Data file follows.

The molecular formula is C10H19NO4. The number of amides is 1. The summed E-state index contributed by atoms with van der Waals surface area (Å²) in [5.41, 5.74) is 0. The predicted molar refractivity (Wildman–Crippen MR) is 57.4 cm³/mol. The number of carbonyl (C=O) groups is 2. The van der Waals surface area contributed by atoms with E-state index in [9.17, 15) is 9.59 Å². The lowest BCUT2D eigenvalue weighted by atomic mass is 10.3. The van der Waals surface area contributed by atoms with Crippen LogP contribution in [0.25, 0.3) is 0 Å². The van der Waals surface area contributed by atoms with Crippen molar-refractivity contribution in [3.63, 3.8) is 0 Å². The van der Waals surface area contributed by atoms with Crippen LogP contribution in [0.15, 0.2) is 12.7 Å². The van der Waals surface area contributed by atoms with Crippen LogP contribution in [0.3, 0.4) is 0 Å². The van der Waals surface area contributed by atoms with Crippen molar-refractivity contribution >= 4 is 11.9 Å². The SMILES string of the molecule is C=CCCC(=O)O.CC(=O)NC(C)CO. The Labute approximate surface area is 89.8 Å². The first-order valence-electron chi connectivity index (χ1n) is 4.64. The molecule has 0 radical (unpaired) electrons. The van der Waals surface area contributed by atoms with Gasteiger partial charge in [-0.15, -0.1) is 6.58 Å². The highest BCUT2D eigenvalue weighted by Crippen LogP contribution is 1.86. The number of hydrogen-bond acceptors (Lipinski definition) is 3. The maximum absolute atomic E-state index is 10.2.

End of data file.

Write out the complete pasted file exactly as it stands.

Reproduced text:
The molecular formula is C10H19NO4. The number of amides is 1. The summed E-state index contributed by atoms with van der Waals surface area (Å²) in [5.41, 5.74) is 0. The predicted molar refractivity (Wildman–Crippen MR) is 57.4 cm³/mol. The number of carbonyl (C=O) groups is 2. The van der Waals surface area contributed by atoms with E-state index in [9.17, 15) is 9.59 Å². The lowest BCUT2D eigenvalue weighted by atomic mass is 10.3. The van der Waals surface area contributed by atoms with Crippen LogP contribution in [0.25, 0.3) is 0 Å². The van der Waals surface area contributed by atoms with Crippen molar-refractivity contribution in [3.63, 3.8) is 0 Å². The van der Waals surface area contributed by atoms with Crippen LogP contribution in [0.15, 0.2) is 12.7 Å². The van der Waals surface area contributed by atoms with Crippen LogP contribution in [0.3, 0.4) is 0 Å². The van der Waals surface area contributed by atoms with Crippen molar-refractivity contribution >= 4 is 11.9 Å². The SMILES string of the molecule is C=CCCC(=O)O.CC(=O)NC(C)CO. The Labute approximate surface area is 89.8 Å². The first-order valence-electron chi connectivity index (χ1n) is 4.64. The molecule has 0 radical (unpaired) electrons. The van der Waals surface area contributed by atoms with Gasteiger partial charge in [-0.15, -0.1) is 6.58 Å². The highest BCUT2D eigenvalue weighted by Crippen LogP contribution is 1.86. The number of hydrogen-bond acceptors (Lipinski definition) is 3. The maximum absolute atomic E-state index is 10.2.